The number of refugees arriving in Tanzania has risen exponentially over the past week as people pour over Burundi’s borders, with new arrivals citing fear of violence and intimidation as primary reasons for leaving. Tens of thousands are in urgent need of clean water, adequate sanitation, health care, food and shelter. Without these basic needs being met, the risk of disease spreading among new arrivals is dangerously high.
Over 70,000 refugees, mostly women and children, are estimated to have arrived at Kagunga beach, a rugged beach shore on the border between Burundi and Tanzania on Lake Tanganyika. They are being moved by boat to Kigoma, where they are registered before being bussed to Nyarugusu camp.
Oxfam teams are arriving to provide material and technical support to deliver life-saving clean water, construct latrines, as well as to educate the refugee population about the crucial importance of good hygiene in preventing disease. Oxfam is in the process of scaling up our response.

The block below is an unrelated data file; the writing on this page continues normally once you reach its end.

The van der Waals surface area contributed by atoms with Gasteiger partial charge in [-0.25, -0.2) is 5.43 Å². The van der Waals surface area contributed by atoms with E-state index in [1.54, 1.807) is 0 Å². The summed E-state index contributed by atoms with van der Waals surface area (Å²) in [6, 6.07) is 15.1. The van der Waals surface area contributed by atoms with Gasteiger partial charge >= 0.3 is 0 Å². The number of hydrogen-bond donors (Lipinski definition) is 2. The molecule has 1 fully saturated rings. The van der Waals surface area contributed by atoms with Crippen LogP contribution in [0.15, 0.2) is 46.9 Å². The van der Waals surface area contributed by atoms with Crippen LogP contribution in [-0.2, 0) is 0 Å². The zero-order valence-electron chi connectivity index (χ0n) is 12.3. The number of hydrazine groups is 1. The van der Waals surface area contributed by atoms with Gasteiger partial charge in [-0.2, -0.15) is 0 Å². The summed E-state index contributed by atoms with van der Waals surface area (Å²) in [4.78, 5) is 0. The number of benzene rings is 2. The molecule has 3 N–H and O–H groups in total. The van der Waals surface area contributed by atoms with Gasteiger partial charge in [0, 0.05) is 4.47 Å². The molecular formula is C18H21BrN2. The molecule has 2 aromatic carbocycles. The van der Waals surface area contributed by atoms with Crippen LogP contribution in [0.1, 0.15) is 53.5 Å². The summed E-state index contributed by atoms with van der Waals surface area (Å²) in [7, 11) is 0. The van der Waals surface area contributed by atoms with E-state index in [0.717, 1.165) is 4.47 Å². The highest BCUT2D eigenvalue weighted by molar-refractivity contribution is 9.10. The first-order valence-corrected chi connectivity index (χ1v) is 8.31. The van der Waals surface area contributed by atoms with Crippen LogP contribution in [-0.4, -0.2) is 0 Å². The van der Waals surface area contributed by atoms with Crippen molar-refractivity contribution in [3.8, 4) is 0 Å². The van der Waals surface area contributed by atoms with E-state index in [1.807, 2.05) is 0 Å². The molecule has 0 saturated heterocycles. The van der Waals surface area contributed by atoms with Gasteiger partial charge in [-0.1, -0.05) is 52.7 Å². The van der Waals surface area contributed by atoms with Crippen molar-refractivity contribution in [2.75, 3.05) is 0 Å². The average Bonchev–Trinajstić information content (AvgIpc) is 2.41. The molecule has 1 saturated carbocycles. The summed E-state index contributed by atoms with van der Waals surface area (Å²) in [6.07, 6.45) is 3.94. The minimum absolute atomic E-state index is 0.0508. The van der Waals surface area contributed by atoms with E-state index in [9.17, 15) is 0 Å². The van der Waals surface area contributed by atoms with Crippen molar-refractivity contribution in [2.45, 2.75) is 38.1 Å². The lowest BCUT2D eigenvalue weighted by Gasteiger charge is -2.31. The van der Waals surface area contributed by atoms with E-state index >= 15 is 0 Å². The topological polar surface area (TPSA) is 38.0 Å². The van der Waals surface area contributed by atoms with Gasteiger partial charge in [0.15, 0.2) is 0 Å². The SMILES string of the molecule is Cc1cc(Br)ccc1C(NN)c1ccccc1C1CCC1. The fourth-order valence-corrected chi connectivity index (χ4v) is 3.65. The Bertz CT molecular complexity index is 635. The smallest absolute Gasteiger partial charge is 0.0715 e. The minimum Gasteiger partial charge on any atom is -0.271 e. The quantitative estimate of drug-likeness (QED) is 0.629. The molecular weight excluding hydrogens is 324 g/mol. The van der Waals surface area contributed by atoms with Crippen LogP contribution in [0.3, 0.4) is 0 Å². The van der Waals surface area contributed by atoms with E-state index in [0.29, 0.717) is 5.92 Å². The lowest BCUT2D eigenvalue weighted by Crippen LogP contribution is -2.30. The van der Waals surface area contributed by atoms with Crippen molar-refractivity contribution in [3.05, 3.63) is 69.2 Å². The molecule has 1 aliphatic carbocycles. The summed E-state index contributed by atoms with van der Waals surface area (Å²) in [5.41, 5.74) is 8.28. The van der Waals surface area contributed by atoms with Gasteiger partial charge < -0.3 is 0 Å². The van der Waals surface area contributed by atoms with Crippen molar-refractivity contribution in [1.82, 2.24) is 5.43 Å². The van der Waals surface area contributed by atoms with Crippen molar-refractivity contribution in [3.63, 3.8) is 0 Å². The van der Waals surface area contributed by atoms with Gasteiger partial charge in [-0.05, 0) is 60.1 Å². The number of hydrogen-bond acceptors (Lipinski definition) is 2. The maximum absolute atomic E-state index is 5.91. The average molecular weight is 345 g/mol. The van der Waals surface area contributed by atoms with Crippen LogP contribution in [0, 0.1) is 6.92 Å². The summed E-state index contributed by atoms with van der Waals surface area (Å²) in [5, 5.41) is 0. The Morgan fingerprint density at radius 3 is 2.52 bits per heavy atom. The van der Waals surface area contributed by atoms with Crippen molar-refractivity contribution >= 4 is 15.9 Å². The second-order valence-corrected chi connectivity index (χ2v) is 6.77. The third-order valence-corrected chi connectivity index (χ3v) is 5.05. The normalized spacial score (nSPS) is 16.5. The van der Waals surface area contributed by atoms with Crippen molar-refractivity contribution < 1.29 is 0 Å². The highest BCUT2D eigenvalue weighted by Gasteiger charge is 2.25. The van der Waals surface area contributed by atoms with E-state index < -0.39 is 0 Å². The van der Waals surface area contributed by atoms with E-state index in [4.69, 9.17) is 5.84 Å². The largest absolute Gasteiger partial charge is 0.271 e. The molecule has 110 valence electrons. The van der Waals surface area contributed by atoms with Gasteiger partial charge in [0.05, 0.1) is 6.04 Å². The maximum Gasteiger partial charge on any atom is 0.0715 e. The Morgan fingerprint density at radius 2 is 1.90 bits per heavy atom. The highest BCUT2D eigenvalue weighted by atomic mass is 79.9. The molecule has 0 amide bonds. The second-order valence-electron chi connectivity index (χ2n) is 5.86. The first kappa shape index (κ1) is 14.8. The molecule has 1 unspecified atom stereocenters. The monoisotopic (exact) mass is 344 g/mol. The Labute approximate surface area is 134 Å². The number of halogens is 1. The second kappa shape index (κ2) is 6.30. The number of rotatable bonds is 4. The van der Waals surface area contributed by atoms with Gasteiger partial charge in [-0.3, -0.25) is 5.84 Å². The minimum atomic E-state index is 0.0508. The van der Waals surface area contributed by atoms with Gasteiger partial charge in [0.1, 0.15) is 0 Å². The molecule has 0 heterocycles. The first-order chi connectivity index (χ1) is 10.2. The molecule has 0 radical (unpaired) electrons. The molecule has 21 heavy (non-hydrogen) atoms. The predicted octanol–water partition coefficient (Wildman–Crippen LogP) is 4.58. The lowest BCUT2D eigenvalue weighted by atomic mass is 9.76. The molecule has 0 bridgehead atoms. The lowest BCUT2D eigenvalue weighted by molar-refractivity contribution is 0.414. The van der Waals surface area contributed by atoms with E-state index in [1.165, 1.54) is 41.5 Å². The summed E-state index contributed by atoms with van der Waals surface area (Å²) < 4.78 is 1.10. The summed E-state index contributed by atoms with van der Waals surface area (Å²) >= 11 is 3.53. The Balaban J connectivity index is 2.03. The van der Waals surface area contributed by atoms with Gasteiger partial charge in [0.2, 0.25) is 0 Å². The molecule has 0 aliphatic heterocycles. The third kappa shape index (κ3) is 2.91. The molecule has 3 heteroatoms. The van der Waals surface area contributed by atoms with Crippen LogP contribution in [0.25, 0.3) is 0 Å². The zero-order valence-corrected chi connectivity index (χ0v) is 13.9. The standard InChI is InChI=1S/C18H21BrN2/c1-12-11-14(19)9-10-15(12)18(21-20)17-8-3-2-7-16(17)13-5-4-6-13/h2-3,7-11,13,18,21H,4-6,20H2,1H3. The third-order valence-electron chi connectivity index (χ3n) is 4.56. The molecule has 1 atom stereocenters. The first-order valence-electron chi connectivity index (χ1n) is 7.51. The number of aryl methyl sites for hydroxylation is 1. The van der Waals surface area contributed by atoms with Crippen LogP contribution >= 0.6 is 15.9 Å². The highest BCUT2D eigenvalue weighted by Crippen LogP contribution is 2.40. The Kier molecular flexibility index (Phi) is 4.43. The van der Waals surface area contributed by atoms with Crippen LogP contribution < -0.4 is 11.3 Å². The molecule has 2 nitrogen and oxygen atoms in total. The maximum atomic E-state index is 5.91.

Oxfam Tanzania Country Director Jane Foster said: “Tens of thousands of people who have fled their homes in Burundi are in urgent need of shelter, water and decent sanitation to keep them safe and stop disease spreading in overcrowded conditions. Oxfam teams are currently working hard to provide clean water and toilets to refugees in emergency camps in Tanzania."
The aid agency is monitoring the fast-changing political situation in Burundi, which could have a huge impact on people both in the country and across the region if it becomes a major conflict.
Notes to editors
1.For more information or to arrange an interview, contact
For interviews and further information please contact Attila Kulcsar email@example.com (Mob: +44 (0)7810181514)
2.Video available for download at:
*High quality footage from Kagunga, boat transport and Kigoma arrivals to follow
Video footage is from Lake Tanganyika Stadium, Kigoma, Tanzania. Taken Sat 16 May 2015.
Video attribution: SOURCE: Oxfam, not for resale
3.Photos available for download at:
Photo attribution: Oxfam/Aimee Brown